Synchronous communication tools have been taking a central spot in the way we interact with our friends, family, colleagues, and communities; therefore I would like to start a conversation about modern communication tools for the Ubuntu community.
There is a shared desire to encourage more interaction between Canonical teams and the Ubuntu, Linux and open-source communities. After all, most Canonical engineers are also community contributors, often involved in many open-source projects.
At the same time, we as the Ubuntu community should consider ways to cater to a wider, diverse audience and ensure that we are including less technical users and younger generations in our considerations. While doing so, we also need to make sure we stay true to the values that brought us to Ubuntu, Linux, and FOSS. When selecting the tools we use, we should always be focused on open-source, privacy, and freedom respecting software.
We believe that Matrix offers all the modern features we need, without compromising our values. It is open-source, it can be self-hosted, it supports end-to-end encryption and federation. Moreover, there are many integration tools, bots and bridges available.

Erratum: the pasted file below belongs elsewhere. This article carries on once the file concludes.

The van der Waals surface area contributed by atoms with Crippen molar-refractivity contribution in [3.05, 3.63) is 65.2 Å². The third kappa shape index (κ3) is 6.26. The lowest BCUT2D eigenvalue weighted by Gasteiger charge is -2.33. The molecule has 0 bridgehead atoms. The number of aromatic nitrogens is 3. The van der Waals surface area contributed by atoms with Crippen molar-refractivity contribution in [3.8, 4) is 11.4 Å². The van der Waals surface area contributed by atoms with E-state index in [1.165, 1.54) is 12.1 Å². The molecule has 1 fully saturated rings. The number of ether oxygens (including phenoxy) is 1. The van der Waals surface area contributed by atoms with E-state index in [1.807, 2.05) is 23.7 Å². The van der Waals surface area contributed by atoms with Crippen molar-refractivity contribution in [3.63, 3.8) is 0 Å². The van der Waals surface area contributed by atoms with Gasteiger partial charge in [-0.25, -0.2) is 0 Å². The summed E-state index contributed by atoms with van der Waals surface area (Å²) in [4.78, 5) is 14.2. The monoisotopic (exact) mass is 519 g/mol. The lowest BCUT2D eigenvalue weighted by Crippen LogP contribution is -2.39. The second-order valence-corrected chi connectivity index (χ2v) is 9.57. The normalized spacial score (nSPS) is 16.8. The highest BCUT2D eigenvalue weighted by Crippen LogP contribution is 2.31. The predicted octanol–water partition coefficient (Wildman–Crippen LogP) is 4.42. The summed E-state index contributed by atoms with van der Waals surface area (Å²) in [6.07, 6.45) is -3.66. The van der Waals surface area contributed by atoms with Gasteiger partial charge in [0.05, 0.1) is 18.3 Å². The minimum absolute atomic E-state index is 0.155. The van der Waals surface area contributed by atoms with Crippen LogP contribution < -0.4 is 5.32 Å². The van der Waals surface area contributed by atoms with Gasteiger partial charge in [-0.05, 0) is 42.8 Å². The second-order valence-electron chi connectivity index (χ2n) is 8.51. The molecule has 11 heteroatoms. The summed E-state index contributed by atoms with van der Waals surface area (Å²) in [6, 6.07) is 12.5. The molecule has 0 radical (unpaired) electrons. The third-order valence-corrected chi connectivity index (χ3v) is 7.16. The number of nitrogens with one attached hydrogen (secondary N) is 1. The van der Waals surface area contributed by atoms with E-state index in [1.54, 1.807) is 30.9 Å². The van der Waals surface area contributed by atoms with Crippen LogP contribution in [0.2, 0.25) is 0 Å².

Let’s take a look at the features and values:
Open-Source protocols, servers, and clients: Matrix is released as open-source software. Matrix is a protocol; there are already various implementations of both the server, and the client. Those are also released as open-source software. For now, we are going to focus on Synapse server, Element desktop and mobile clients, and Element web client .
Federation: Federation promotes inclusion, open dialog, user choice, and it greatly reduces risks of a single entity being able to control the whole platform. At the same time, federation provides convenience. If you already have a Matrix account registered under the Mozilla server, or any other federated Matrix servers, you can reach other communities directly from there.
Deployment options: Matrix server, Synapse, can be deployed on premise on small, single node, home installations. It can be deployed on Kubernetes clusters, and it can be hosted by Element and various cloud providers.
How can I get involved?
There are a few important questions that we’d like to ask the community:
Have you used or managed Matrix before? If so, what did you like, what did you not, and how does it compare to other chat platforms you have used?
Do you think that Matrix can be a great tool to interact with the Ubuntu Community?
We would love to read your stories. Give us feedback and let us know what you think about Matrix. Your contribution can shape the future of communication tools for the Ubuntu Community.